upload_2015-11-7_15-17-38.png
     
  18. Nov 6, 2015 #17

    SteamKing

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    I still think you're pinning your hopes on a poorly drafted figure, which may or may not be distorted by all the copying going on.

    If you look at the most recent image, it would appear that hole V is located closer to the edge of piece IV in the direction of the positive z-axis, yet according to the dimensions of the piece, hole V is supposed to be located 40 mm from either side of piece IV.

    But, for the sake of argument, let's take your line as being located at 50 + 12 = 62 mm above the base of piece IV. Since piece IV is 40 + 40 = 80 mm wide, this means that the radius of the top of piece I is 40 mm. This would put the top of piece I at 12 + 50 + 40 = 102 mm above the base of piece IV. Now, assuming that the bottom of hole II is tangent to the line which is 62 mm above the base of piece IV, and also using the fact that hole II has a diameter of 24 + 24 = 48 mm, then the top of hole II would be 62 + 48 = 110 mm above the base of piece IV, which indicates that the top of hole II is higher than the top of piece I, which does not appear so from this drawing.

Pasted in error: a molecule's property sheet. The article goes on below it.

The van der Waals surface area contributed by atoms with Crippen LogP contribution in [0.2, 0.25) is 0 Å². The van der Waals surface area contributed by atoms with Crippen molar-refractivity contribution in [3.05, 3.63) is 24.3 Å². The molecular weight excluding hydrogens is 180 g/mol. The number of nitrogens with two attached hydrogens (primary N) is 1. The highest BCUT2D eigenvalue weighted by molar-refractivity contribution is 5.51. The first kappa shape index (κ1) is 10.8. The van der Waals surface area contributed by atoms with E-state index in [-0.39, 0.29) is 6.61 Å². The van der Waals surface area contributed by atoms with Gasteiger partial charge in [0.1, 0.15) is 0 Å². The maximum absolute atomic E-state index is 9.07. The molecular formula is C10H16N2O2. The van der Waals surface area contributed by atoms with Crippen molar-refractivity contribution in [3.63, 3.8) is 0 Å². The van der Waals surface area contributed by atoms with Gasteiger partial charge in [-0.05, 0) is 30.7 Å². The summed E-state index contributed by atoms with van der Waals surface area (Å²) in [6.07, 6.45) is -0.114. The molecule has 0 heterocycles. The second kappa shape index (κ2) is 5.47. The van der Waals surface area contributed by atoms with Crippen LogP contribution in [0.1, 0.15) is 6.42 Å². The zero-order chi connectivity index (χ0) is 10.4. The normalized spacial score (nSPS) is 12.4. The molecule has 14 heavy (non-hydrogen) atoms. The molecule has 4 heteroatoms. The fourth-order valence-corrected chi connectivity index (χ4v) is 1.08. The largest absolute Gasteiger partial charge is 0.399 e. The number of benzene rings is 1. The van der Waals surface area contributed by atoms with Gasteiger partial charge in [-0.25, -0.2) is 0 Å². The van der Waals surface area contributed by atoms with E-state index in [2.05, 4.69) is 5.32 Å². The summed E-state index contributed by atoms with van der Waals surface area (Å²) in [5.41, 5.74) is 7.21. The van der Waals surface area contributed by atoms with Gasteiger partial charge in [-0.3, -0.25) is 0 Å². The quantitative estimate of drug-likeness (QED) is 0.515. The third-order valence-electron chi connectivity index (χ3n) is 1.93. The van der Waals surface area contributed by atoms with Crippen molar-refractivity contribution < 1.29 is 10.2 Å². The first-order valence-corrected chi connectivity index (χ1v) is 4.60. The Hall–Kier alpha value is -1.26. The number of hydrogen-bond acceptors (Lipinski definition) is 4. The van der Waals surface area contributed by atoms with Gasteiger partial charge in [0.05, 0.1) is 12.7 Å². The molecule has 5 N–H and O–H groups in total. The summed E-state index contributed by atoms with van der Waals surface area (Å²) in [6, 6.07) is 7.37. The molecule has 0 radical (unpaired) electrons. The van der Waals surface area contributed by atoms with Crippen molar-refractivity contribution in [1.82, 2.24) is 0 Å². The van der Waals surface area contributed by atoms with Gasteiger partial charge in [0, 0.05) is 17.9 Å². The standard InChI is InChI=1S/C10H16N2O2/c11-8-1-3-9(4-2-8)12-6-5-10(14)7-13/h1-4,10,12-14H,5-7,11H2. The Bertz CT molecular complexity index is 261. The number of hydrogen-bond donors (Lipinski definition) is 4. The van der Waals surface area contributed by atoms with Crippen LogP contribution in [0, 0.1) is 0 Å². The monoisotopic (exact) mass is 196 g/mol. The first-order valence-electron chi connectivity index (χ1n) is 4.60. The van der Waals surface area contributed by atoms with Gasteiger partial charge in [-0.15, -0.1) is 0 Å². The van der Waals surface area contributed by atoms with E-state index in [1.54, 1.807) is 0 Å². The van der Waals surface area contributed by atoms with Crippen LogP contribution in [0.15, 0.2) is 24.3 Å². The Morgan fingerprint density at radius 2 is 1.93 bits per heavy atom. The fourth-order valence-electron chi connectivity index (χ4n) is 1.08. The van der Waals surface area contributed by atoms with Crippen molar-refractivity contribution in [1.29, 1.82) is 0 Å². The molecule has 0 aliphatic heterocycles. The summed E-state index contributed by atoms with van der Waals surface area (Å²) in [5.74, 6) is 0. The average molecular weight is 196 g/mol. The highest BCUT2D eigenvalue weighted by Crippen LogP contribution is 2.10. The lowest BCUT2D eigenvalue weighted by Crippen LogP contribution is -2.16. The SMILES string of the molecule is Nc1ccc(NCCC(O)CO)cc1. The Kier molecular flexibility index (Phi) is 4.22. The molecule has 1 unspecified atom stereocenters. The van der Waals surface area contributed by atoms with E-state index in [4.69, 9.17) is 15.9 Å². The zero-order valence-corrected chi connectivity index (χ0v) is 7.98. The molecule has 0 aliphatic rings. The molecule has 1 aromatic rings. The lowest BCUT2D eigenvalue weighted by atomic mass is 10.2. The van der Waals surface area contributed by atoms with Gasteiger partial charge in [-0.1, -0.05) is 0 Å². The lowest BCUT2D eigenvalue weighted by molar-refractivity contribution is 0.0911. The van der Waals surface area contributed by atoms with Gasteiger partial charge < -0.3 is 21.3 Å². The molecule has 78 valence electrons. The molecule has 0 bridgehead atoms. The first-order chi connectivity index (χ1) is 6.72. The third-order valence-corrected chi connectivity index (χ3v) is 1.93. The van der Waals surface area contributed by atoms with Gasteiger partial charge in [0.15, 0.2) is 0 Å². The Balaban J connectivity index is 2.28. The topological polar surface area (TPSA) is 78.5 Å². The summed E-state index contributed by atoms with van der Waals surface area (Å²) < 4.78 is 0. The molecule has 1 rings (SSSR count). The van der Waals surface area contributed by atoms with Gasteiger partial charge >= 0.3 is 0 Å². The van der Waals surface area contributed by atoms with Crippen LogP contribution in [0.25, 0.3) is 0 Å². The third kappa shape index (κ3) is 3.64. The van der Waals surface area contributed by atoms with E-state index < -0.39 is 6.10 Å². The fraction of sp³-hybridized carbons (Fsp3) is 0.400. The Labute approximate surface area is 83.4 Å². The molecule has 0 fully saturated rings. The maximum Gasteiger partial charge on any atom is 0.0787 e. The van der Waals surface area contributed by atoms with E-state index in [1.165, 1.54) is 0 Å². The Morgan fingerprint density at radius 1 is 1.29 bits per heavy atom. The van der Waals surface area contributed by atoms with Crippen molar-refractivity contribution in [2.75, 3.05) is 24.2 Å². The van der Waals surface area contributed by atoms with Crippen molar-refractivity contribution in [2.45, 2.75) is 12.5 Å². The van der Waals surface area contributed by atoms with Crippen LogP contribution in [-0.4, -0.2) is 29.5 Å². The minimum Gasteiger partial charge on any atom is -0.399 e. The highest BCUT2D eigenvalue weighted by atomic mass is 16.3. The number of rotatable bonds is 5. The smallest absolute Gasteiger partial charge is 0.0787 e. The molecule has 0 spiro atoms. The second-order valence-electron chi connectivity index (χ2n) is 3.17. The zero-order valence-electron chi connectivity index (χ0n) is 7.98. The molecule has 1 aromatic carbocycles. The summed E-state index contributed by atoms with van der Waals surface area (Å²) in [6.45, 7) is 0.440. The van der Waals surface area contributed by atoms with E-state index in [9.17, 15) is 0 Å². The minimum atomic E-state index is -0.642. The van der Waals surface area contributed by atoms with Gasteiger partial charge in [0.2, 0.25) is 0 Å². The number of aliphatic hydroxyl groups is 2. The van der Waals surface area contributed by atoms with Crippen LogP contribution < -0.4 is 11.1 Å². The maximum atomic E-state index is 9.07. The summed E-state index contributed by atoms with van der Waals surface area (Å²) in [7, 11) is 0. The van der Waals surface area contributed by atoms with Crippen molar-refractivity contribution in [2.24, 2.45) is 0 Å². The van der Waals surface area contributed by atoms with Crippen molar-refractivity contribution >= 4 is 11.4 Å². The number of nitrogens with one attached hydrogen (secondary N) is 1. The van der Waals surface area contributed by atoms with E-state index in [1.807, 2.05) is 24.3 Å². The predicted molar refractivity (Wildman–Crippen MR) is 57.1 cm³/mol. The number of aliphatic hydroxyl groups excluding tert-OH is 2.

Maybe this object was designed by M.C. Escher, or at least drawn by him for this problem.

    http://www.allartnews.com/wp-content/uploads/2011/02/M.C.-Escher-Relativity-1953-Lithograph.jpg [Broken] ​
     
    Last edited by a moderator: May 7, 2017
  19. Nov 6, 2015 #18

    haruspex

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    Good point. This seems to prove that the diagram is badly drawn that the student cannot be expected to get the answer.
     
  20. Nov 6, 2015 #19

    SteamKing

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    I agree that the diagram is badly drawn.

    I don't agree that the student cannot be expected to get the answer. That's just excusing the student from thinking about what would be a reasonable interpretation of this figure, warts and all.
     
  21. Nov 8, 2015 #20
    if the radius of II is 24 , then the y bar of II should be 50+12+24 = 86 , am i right ?